Subject Re: [firebird-support] Righ way of doing that ?
Author Mr. John
Thanks Helen for your advices,I'll use them.Thanks again.

----- Original Message ----
From: Helen Borrie <helebor@...>
Sent: Saturday, August 18, 2007 7:15:48 PM
Subject: Re: [firebird-support] Righ way of doing that ?

At 09:50 PM 18/08/2007, you wrote:

>Hi to all !

>I develop an application based on stock management,I use VB .Net

>2005 with FB.I also need to keep a stock table based on I/O in month

>(a table) and stock from last month (another table). I'm looking for

>the right way to do it.I'm new with FB, the solved way for me is

>using some .Net datasets (this is based on load needed data from

>server in memory, manage and then send to database for updating.

>),but I think it's not the right way,it is also very slow.

You need to separate your client interface (your applications) from

your data storage. Sure, the applications will be interested in the

data for this month or last month, or indeed quarters, years and

possibly even specific weeks.

To meet these "front end" requirements (which you materialise as

"datasets") you need an abstract structure in the database that

stores enough information without duplicating any of it; and one

that is designed for efficient extraction of the information required.

>I thing it may be another way based only on firebird/stored procedure.

That is a direction you could take *after* you have done a proper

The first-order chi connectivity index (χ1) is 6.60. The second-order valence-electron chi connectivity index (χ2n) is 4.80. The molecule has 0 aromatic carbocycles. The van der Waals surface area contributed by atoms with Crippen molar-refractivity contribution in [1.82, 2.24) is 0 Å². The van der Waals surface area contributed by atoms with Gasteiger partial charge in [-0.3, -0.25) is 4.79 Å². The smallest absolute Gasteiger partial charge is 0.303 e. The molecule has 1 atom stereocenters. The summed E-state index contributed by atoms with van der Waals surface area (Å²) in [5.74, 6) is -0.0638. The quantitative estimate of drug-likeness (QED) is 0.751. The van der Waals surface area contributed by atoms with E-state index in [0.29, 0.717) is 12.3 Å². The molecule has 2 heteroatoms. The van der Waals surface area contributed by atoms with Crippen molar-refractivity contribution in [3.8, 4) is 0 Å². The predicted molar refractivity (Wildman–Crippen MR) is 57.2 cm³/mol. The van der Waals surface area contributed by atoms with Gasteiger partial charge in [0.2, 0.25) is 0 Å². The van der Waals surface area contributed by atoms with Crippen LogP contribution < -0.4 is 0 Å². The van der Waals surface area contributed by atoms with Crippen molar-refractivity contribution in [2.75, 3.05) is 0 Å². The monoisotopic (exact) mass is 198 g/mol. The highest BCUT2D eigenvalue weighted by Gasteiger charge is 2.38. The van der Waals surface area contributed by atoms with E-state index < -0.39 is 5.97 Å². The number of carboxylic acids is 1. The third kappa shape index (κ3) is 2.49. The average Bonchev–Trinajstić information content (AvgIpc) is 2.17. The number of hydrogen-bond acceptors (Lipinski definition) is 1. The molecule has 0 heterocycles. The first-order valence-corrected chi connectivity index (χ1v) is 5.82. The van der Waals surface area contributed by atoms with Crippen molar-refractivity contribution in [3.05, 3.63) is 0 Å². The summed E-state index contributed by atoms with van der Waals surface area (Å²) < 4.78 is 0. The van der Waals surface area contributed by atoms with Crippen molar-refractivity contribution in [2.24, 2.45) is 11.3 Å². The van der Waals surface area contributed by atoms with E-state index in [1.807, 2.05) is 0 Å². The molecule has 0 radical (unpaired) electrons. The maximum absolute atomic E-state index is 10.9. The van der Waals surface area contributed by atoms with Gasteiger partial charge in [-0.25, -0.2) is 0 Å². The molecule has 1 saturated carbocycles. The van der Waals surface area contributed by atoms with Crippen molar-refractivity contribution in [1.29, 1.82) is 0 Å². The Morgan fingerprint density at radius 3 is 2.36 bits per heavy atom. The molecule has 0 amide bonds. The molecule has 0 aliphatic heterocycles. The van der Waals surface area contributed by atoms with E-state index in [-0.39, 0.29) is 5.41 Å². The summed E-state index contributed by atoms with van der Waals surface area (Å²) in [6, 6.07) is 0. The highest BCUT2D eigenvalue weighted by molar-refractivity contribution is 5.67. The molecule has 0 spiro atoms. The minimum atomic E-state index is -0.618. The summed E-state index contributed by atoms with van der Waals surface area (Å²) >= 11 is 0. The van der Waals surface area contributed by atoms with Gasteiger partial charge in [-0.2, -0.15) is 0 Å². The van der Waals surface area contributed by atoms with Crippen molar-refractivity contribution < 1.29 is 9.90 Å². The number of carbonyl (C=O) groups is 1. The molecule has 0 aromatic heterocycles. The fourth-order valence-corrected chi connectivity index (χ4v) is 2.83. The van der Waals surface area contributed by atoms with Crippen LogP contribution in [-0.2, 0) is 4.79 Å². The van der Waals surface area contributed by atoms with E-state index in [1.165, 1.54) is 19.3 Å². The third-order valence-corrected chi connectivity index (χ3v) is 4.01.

analysis of the data you need to store and how to store it in a way

that makes it easily accessible for the front-end requirements. It

might be a way to get certain datasets that can't easily be extracted

using dynamic SQL, but establish the basics FIRST in anticipation

that most things you need to do with this data can be done with DSQL.

>I/O table : id,price1,price2, quantity, i_o,type

>Stock table id,price1,price2, last_quantity, input,output, type

You need 4 tables: PRODUCT (containing the definition of the items

that might be carried in stock), STOCK_MOVEMENT (containing a record

for each inward and outward movement, similar to your "I/O" table but

it must carry a timestamp and supplier or manufacturing

information! ), STOCK_ITEM (carrying quantity records for all of the

products you keep in stock...this might be quite a complex table if

you need to keep separate records for the same product, according to

differentiating attributes.. .it will be complex anyway, because it is

where you store all the dynamic data about stock as it moves in and

out, gets allocated, packed, reserved, and all the other stuff you

need to record) and STOCK_VALUE (where you store all of the cost and

price data per stock item: the data you store in here might be quite

complex, too, especially if values and prices change from month to

month. This table needs a timestamp too!).

From your examples, it's obvious you need also MOVEMENT_TYPE, a

control table containing the key and description for each type of

stock movement. Each stock movement record will store the

appropriate key for the type of stock movement being recorded.

What you *don't* do is store data for different months in separate

tables. You have just one of each table. Old records can be

archived to history tables when they are no longer relevant to the